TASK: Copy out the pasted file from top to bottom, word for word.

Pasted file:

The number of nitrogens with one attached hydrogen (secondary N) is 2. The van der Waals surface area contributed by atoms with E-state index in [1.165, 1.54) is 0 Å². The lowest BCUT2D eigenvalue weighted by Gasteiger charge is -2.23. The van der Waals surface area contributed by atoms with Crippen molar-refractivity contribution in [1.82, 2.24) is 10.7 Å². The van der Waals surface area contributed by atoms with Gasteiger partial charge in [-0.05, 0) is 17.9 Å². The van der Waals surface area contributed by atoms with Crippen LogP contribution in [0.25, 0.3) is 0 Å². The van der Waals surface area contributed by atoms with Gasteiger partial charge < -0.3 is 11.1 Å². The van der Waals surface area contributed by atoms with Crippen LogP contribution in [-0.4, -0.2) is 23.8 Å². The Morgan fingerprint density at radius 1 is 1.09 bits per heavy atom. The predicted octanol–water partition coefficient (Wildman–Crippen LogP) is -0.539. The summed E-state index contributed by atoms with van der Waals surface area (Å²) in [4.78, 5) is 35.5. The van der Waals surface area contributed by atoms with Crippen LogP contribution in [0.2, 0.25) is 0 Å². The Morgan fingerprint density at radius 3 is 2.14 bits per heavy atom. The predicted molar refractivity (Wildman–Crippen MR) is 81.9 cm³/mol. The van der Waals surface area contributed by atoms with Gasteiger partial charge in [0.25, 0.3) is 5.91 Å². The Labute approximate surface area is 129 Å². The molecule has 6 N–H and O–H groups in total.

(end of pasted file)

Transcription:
The number of nitrogens with one attached hydrogen (secondary N) is 2. The van der Waals surface area contributed by atoms with E-state index in [1.165, 1.54) is 0 Å². The lowest BCUT2D eigenvalue weighted by Gasteiger charge is -2.23. The van der Waals surface area contributed by atoms with Crippen molar-refractivity contribution in [1.82, 2.24) is 10.7 Å². The van der Waals surface area contributed by atoms with Gasteiger partial charge in [-0.05, 0) is 17.9 Å². The van der Waals surface area contributed by atoms with Crippen LogP contribution in [0.25, 0.3) is 0 Å². The van der Waals surface area contributed by atoms with Gasteiger partial charge < -0.3 is 11.1 Å². The van der Waals surface area contributed by atoms with Crippen LogP contribution in [-0.4, -0.2) is 23.8 Å². The Morgan fingerprint density at radius 1 is 1.09 bits per heavy atom. The predicted octanol–water partition coefficient (Wildman–Crippen LogP) is -0.539. The summed E-state index contributed by atoms with van der Waals surface area (Å²) in [4.78, 5) is 35.5. The van der Waals surface area contributed by atoms with Crippen LogP contribution in [0.2, 0.25) is 0 Å². The Morgan fingerprint density at radius 3 is 2.14 bits per heavy atom. The predicted molar refractivity (Wildman–Crippen MR) is 81.9 cm³/mol. The van der Waals surface area contributed by atoms with Gasteiger partial charge in [0.25, 0.3) is 5.91 Å². The Labute approximate surface area is 129 Å². The molecule has 6 N–H and O–H groups in total.